Well there were one or two who thought it all true, but most of us had major doubts,
And a lively discussion began to ensue – but it stopped when the lights all went out.

And the music stopped too, and the darkness swept in, and out of the depths of the night
As if from a dream came a yowl and a scream and the sounds of a no-holds-barred fight.
We heard steps on the stairs, and a heavy door crashed, and someone fled out to the street,
Then the lights came back on and a figure emerged, not a hair out of place, chic, petite,
A lady possessed of more martial arts skills, and a lot more street-wise, than we knew,
And whom we respected much more than we had at the time she went into the loo! 

Then this sassy female told her side of the tale, which was nasty and brutish and short:
The stranger had been in the class long ago, and a writing career he had sought,
But he never could cope, and he hadn’t a hope, and of all of the students she knew, 
She never had known such a talentless wretch as garrulous Frank McHugh.

His vaunting ambition had driven him mad, and he’d turned to the vanity press,
Then, by a rich aunt with uncommon good sense, he’d been sent abroad to convalesce.
All those best-sellers were, like his conquest of her, wishful thoughts from a mind well askew;
In the whole human race there was no sadder case than garrulous Frank McHugh.

The years have rolled by and the lady who spoke is not in our class any more,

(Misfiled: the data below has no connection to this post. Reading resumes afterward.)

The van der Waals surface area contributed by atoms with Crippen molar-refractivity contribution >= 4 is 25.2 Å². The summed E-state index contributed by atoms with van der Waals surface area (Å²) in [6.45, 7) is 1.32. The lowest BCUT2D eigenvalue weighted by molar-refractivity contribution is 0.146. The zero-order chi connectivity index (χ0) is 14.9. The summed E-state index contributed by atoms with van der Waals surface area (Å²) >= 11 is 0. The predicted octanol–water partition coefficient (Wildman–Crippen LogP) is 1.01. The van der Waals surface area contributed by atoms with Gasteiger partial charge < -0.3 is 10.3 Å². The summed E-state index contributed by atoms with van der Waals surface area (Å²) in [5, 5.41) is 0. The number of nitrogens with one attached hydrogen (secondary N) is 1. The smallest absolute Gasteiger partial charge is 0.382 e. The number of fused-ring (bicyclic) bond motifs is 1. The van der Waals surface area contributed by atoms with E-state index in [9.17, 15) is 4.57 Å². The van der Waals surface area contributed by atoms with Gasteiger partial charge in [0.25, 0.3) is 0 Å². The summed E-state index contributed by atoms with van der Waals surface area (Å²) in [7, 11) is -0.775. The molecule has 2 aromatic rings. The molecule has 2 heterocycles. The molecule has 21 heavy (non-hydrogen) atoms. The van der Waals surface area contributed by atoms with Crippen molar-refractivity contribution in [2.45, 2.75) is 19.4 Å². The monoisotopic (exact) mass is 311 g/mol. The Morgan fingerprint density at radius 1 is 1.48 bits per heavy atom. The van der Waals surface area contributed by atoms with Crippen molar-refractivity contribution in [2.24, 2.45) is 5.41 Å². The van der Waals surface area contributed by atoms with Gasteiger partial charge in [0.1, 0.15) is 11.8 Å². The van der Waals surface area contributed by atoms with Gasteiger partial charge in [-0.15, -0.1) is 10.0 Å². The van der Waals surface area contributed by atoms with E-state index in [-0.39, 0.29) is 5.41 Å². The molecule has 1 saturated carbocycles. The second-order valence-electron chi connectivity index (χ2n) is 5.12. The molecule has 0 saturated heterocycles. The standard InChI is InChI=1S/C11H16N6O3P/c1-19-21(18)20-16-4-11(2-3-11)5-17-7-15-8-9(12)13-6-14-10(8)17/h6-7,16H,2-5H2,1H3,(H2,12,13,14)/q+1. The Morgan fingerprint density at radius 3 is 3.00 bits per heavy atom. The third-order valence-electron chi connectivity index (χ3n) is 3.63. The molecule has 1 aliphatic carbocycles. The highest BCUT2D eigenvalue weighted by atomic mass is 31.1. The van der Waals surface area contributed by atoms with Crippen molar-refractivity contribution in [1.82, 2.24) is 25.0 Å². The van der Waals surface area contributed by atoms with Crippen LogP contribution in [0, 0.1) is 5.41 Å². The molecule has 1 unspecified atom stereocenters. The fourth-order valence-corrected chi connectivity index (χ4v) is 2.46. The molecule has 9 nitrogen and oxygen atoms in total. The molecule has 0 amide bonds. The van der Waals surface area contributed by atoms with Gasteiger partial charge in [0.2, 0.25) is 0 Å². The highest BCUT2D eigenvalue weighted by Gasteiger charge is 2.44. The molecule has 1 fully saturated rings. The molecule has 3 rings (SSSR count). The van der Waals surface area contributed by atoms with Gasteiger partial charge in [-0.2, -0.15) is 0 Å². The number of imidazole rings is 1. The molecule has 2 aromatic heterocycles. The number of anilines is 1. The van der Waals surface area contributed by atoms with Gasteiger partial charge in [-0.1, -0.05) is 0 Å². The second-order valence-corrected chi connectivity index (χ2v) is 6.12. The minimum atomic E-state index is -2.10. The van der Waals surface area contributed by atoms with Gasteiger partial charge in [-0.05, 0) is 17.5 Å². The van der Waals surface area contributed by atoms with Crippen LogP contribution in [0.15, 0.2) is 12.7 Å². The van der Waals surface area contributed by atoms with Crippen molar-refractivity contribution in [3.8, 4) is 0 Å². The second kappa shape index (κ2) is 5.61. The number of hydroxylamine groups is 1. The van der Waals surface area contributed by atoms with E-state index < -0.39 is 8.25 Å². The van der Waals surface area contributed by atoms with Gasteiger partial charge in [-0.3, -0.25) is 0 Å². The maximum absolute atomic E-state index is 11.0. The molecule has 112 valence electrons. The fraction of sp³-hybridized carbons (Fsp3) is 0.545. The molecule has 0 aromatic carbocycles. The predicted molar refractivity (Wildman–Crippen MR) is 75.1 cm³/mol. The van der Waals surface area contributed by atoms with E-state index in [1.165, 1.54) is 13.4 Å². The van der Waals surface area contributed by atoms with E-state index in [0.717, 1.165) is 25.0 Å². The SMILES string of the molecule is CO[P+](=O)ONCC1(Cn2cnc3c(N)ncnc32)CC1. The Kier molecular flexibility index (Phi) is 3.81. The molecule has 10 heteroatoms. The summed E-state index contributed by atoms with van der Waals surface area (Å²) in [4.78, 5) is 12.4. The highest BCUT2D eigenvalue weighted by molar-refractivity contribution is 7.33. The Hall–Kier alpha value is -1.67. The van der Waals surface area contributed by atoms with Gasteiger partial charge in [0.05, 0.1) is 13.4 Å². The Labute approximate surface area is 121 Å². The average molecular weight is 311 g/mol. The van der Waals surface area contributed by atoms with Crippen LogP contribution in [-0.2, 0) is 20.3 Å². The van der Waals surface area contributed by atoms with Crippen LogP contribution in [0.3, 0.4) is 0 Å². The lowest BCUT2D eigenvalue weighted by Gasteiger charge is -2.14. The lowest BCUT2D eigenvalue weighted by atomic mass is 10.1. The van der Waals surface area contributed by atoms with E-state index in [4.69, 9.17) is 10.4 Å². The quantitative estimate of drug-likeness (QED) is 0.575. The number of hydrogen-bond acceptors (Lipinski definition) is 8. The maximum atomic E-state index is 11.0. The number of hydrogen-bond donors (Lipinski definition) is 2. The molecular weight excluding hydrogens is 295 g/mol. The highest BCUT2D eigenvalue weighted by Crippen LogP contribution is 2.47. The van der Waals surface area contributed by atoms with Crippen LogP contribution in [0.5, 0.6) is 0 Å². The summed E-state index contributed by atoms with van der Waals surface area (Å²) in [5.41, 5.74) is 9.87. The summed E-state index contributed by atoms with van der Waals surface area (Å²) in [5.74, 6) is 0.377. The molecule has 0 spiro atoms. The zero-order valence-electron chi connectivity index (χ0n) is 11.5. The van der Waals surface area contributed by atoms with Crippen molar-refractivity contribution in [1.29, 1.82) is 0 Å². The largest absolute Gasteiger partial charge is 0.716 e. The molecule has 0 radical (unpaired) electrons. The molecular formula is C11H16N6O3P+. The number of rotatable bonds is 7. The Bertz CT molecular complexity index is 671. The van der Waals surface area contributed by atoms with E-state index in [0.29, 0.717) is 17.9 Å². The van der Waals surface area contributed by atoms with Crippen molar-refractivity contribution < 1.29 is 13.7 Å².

But it now seems to me in her version I see a profound and significant flaw.
One night in the throes of a terrible dose of that dreaded disease, writer’s block,
I remembered how well Frank described it that night. Then the thought came to me, with a shock,
That maybe he’d not (as she claimed) lost the plot; it was she, and not him, was cuckoo!
He was her old lover; why else run for cover in the room that’s known as the loo? 

And if that part was true, why not the books too? I have sought, but I haven’t yet found
So much as a title – so obviously vital – which is strange, for tomes once so renowned.
Has every best-seller by that McHugh feller been expunged from the face of the earth?
Surely not! And if very few copies remain, just think how much each will be worth!
So bear this in mind, if a book you should find – most likely outrageously blue –
That bears on its spine the unloved, unsung name of Francis O’Kelly McHugh.

Robert William Service (1874-1958), "The Bard of the Yukon", was born to Scottish parents in Preston, Lancashire, but made his name - and his considerable fortune - in Canada, where he arrived to work as a ranch hand at the age of 22. His early poem The Shooting of Dan McGrew - featuring that enigmatic femme fatale "the lady that's known as Lou" - was first published in his local paper the Whitehorse Star. It is claimed to be the best-selling poem in history, and to have earned him half a million pounds. His poetry appealed enormously to ordinary people, but made little impression on the critics. This may not have bothered him much, as he earned enough from it to be able to retire to Monte Carlo and live a life of ease among the rich and famous.

I go to a creative writing class, and a bunch of us congregate in the pub across the road afterwards. One week when our homework was to write a parody, I thought I'd tackle Dan McGrew - with the result that you now see. Both of the main characters in my version are, of course, entirely fictitious.

"Loo" may be a Britishism. It means "toilet". 

Back to Parodies home page. 

© Bob Newman 2005. All rights reserved.

This page last updated 01/09/2006